The lasting allure of the flying saucer
- 12 June 2014
- From the section Magazine
Nasa is launching a spacecraft that strongly resembles a flying saucer. For more than half a century the distinctive shape has exerted a powerful grip over the popular imagination.
Fasten your space helmet and set your chrome-plated ray gun to "retro-futurist". There's a disc-shaped design classic hovering overhead.
From 1950s B-movies to latter-day pastiches, the flying saucer has served as visual shorthand for the gleaming, jet-propelled, post-war vision of the future.
Now Nasa is preparing to test the distinctly saucer-shaped Low-Density Supersonic Decelerator (LDSD), which the agency hopes could one day land on Mars.
The saucer shape has been a constant in classic sci-fi films like Forbidden Planet and The Day The Earth Stood Still - before evolving into a knowing visual gag in the 1996 spoof Mars Attacks!
The flying saucer is a worthy recipient of that much over-used adjective, "iconic". Designers have borrowed its contours as a template for as long as ufologists have reported sightings.
Architects in particular have embraced the interplanetary motif. It's not difficult to imagine Brazil's Museum of Contemporary Art, Eindhoven's Evoluon conference centre or Donesk's Donbass Arena all levitating above city streets blasting lasers at screaming bystanders.
Then there were the prefabricated Futuro houses by Finnish designer Matti Suuronen, each of which looked as though it had just touched down on a day trip from Sirius.
Even in the world of homeware there are flying saucer-shaped kettles, phones, lamps and irons - and many will have fond childhood reminiscences of sherbet-filled flying saucer sweets.
"It has become an absolutely universal trope," says Michael Starr, an expert in sci-fi and popular culture at the University of Northampton.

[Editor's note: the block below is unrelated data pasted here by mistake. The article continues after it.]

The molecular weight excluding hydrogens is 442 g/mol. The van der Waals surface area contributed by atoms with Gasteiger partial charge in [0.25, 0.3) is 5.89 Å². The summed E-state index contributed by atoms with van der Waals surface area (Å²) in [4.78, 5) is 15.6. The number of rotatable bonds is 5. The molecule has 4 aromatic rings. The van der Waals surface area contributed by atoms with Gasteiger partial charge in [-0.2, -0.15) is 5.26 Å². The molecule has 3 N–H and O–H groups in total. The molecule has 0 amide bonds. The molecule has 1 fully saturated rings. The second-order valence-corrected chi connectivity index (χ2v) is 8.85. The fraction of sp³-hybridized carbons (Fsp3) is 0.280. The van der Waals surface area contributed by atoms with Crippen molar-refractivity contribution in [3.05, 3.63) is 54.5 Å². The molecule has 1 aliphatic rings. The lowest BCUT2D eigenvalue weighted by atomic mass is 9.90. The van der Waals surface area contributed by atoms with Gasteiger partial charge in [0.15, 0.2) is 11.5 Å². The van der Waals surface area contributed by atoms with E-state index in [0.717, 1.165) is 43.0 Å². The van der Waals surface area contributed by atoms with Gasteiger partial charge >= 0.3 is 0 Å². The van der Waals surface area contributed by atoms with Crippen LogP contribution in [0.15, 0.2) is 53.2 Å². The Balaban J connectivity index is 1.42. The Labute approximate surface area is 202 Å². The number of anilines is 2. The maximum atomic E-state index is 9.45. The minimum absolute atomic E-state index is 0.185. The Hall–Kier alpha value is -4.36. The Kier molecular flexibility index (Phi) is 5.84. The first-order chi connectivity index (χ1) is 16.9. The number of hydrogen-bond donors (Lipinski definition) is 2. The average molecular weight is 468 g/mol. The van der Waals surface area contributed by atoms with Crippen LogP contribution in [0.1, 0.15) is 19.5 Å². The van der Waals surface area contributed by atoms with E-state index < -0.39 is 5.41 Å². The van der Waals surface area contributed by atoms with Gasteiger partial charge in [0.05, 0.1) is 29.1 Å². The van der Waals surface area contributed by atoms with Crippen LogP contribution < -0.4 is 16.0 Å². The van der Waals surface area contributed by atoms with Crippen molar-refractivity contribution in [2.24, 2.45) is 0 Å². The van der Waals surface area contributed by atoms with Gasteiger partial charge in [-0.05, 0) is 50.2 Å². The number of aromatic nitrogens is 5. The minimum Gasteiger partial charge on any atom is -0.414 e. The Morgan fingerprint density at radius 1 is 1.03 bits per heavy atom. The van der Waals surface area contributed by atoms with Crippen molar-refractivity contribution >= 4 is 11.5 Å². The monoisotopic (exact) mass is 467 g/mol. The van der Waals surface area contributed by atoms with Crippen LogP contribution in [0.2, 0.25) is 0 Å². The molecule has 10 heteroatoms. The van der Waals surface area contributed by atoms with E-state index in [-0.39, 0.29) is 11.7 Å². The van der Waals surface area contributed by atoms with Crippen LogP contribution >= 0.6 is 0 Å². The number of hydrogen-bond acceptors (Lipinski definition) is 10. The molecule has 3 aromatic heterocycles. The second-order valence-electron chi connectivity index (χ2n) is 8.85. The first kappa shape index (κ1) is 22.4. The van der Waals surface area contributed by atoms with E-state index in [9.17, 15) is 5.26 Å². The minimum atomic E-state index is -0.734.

The flying saucer also nostalgically recalls the Eisenhower-Kennedy era's optimistic imagining of tomorrow, from a time when cold war paranoia was tempered by widespread faith in technology, progress and economic growth.
While disc-shaped objects have been spotted in the sky throughout history, the flying saucer as commonly recognised can essentially be dated back to 24 June 1947, when pilot Kenneth Arnold reported that he had passed nine shiny unidentified flying objects in the skies around Mount Ranier, Washington State.
Arnold described the airborne entities as either crescent-shaped or disc-like, flying with the motion of a saucer skimming on water.
The case attracted huge attention, with newspapers quickly coining the term "flying saucers" to describe what Arnold had seen. In the months that followed there were hundreds of sightings of such aircraft - including at Roswell, New Mexico, a fortnight later.
One of the reasons flying saucers caught the Western public's imagination was that they tapped into a widespread fear of attack from communist enemies, says Starr - "the sleek uniformity of the shape, the shell containing something unpleasant".
The Swiss psychiatrist Carl Jung saw flying saucers as a mythical archetype, comparing their shape to that of the mandala, a ritual symbol in Buddhism and Hinduism.
Jung saw them as "technological angels" for a secular age, on to which people could project their fears about nuclear conflict. Just as the alien in the 1951 film The Day The Earth Stood Still emerged from his saucer to warn humankind not to destroy itself, they offered hope that scientific progress would deliver enlightenment and peace, not mutually-assured destruction.